The amendment seeks to put in place separate parliamentary approval for regulations allowing EEA and Swiss citizen new entrants to the labour market to be paid less than other skilled workers. Minimum salary requirements are a key part of our new skilled worker route. They serve three main purposes: first, as an indicator that a job for which a UK employer wishes to recruit a migrant worker is indeed a skilled job; secondly, to ensure that a migrant worker is paid a fair wage; and thirdly, to prevent employers using migrant workers as a source of cheap labour, undercutting wages for resident workers. The noble Lord is absolutely right that we must have confidence in setting the salary requirements for skilled workers at the right level, balancing the need to control immigration effectively and ensure that the UK’s economy continues to prosper, and not setting them so low that they do not achieve these objectives.
As I said ahead of outlining proposals for the UK’s points-based immigration system, the Government sought independent economic advice from the MAC. In its January 2020 report, A Points-Based System and Salary Thresholds for Immigration—which I am sure everyone has read—the MAC addressed the need for a range of salary thresholds and made recommendations for new entrants. The Government have accepted the recommendations in that report. Our salary requirements for skilled workers are based on national earnings data for UK workers. The MAC identified that new entrants—defined essentially as those at the start of their careers—typically earn around 30% less than experienced workers. Setting lower salary requirements for new entrants reflects this reality and means we avoid setting the requirements at an artificially high level. Reduced rates for new entrants have been part of the immigration system since 2013. While we intend to continue the new entrant salary rate, in future the new rules will set a more consistent 30% reduction across all occupations. As the MAC identified, the differences in the current system are very large for some occupations. New entrant quantity surveyors, for example, may be paid 69% less than more experienced migrant workers in the same profession.
The noble Lord is also right there should be parliamentary scrutiny of these requirements, but there is already a long-established procedure for this. The Government are required to set out their immigration policy in the Immigration Rules. This includes salary requirements, which can determine whether an immigration application succeeds or fails. Changes to the rules must be laid before Parliament under the procedure set out in Section 3(2) of the Immigration Act 1971. Either House may disapprove the changes by negative resolution within 40 days of them being laid and the Secretary of State may make any changes that appear to her required in the circumstances. Any such changes will be laid before Parliament within a further 40 days.
I do not think that it is necessary or proportionate to introduce a separate procedure for salary requirements for new entrants. As I have said, lower salary requirements for new entrants are not new. Skilled workers in the existing immigration system are subject to minimum salary requirements and the current Immigration Rules already provide for lower salaries for new entrants. Furthermore, there seems no particular reason for the procedure for new entrant salaries to be different from the procedure for the general salary requirements, or indeed any other requirements for skilled workers, such as the need for a sponsoring employer, a job at the appropriate skill level and the ability to speak English to an accepted standard. The nature of our points-based system is that all these requirements are closely interlinked.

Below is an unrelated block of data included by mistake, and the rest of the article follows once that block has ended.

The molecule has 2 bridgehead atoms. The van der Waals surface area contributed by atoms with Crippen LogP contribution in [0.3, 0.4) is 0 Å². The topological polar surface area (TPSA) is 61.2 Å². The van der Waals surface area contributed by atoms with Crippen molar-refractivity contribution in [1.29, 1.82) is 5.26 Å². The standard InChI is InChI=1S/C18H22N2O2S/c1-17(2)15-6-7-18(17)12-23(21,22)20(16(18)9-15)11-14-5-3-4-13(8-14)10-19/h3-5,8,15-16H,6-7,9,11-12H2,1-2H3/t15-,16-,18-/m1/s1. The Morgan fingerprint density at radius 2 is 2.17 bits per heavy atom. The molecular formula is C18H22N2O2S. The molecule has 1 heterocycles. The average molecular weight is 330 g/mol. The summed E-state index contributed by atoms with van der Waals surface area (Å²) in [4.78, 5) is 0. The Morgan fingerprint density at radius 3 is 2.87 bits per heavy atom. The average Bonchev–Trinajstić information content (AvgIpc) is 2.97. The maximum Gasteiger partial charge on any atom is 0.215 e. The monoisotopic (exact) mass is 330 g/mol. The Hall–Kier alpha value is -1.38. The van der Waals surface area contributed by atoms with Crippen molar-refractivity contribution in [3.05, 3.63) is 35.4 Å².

Additionally, our salary requirements, including those for new entrants, are based on UK earnings data. We intend to update them regularly in line with the latest available data, ensuring that migrant workers’ pay keeps pace with that of resident workers. The procedure set out in Section 3 of the Immigration Act 1971 enables us to do so quickly and responsively, while maintaining an essential element of parliamentary scrutiny. Bringing forward draft regulations under an affirmative procedure would lessen this responsiveness.
We may also wish to amend the criteria used to identify new entrants in future. By way of example, we will be removing the option relating to university milk round recruitment to reflect the removal of the resident labour market test. We have also agreed the MAC’s recommendation to include options relating to those working towards professional qualifications or moving into post-doctoral positions. Similar changes may be needed from time to time, which this amendment would make more difficult by placing the new entrant criteria in the Bill.
As outlined in the February policy statement, the Government are committed to continuing to refine the system in the light of experience and will consider adding further flexibility. Specific parliamentary arrangements that risk splitting up interconnecting policies should not prevent this.
For the reasons I have set out, including that we will continue to lay before Parliament the full details of requirements—including those for new entrants—I hope that the noble Lord will be happy to withdraw his amendment.
My Lords, that was a short but interesting debate—interesting because very few people in the Committee had much idea of what is proposed. The Minister loyally read out what she had been advised to say, but there are just one or two little points. One is that this was based firmly on MAC advice. As I have mentioned, the MAC is a very competent bunch of people, but they are all economists. There seems to be no political common sense engaged in examining its recommendations. What is more, they were made in January, before the Covid crisis struck us, and so was the February policy statement to which the Minister referred. All these things were cooked up before we faced the very serious crisis that we now face. I therefore hope that the Government will be light on their feet and not wait for this to run out of control before they take some action to lower what is bound to be a highly attractive route, which will be, without question, to the detriment of our own young people, who will not have the work experience of a 24 year-old from overseas. With that, I beg leave to withdraw the amendment.
Amendment 28 withdrawn.
Amendment 29 not moved.